You may not have noticed that neither campaign is running television advertisements with captioning. At least not that I have seen - I may have missed some. And I’d be willing to wager wages that these ads also do not have audio description for blind people. Someone with better ears and the proper equipment will have to check on this for me, of course.

I’ve been laid up with a broken ankle this summer and have watched more televised local news in the past few months than I have in the past decade. So far, I’ve seen one Susana Martinez commercial with open captions (written English for spoken Spanish) and have yet to view a single Denish or Martinez television ad with closed captions.

Sure, campaigns can design ads without captions by using text in creative ways – I’ve seen ads that do this well.

But when upwards of ten percent of the state’s population benefits from captioning (including one of the largest groups, returning veterans) and when the ten year old down the street can upload captions to her 5 minute Youtube clip using freeware, what exactly is stopping our gubernatorial candidates from uploading their transcripts for captioning a 30 second political ad?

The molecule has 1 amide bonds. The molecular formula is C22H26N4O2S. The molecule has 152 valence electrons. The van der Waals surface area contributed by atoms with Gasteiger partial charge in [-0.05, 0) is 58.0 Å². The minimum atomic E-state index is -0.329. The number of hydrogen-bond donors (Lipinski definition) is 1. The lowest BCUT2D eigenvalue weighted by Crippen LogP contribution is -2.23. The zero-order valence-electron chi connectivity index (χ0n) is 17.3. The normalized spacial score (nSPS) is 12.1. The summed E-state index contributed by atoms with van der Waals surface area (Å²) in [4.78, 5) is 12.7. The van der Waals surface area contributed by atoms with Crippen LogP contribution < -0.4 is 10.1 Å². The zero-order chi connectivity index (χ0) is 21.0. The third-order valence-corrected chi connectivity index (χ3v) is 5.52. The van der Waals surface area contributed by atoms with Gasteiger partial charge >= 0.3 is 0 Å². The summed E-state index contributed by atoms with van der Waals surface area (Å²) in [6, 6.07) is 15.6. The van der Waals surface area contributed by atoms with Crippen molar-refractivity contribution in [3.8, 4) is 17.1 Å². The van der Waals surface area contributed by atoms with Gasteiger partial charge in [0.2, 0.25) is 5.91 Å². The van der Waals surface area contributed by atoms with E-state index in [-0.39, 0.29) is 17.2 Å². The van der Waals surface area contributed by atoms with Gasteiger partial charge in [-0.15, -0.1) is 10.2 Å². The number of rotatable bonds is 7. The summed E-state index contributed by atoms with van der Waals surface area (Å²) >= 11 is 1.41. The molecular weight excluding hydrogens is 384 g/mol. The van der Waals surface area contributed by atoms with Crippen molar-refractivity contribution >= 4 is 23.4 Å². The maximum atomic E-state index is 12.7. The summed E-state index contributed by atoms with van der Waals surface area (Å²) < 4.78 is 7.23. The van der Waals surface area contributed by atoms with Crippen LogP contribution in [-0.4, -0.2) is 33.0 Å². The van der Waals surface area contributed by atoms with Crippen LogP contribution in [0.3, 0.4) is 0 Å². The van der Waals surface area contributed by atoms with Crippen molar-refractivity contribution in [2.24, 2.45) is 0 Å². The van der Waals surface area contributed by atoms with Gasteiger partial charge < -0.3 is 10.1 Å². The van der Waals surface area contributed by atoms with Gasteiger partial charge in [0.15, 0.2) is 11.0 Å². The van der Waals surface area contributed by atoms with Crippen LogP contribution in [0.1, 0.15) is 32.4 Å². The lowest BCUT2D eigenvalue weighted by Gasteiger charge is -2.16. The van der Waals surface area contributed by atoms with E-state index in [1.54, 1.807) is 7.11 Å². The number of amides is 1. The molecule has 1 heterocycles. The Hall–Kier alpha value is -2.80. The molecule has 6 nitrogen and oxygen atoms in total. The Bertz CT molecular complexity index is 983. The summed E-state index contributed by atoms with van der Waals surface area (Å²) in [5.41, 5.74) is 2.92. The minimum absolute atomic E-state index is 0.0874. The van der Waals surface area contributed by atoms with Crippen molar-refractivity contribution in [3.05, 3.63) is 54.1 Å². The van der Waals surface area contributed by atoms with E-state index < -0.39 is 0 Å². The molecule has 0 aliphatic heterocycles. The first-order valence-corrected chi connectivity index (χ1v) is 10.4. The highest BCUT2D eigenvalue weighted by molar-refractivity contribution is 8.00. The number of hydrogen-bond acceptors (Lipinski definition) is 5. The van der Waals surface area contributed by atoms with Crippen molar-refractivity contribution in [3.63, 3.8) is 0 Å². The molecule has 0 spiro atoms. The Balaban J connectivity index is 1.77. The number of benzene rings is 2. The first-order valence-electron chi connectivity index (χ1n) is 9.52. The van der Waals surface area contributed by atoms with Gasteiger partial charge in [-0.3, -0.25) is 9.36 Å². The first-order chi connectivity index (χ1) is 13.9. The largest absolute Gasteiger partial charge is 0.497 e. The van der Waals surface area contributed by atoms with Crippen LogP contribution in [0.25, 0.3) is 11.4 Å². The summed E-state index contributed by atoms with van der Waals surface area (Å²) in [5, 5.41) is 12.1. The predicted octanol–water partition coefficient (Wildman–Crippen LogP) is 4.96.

It can't be the cost.

And it can't be the time - a volunteer could do this in less than half an hour.

I’ve written to both campaigns and received not a single word in response.
(I guess it's time to make like a goathead again).

Why do I do this?

Because I’d just like to have the experience of being as annoyed by over the top political ads as you are.

Because I’d like to have the experience of serving on jury duty instead of being dismissed because of the court’s inability to set up accessibility, despite my working with the courts for 6 months to ensure said accessibility.

Because I’d like to be able to donate money to political candidates who understand that equal access should be a lived standard, not an afterthought. I’ve worked on plenty of local campaigns where I have made it a point to drive this message home.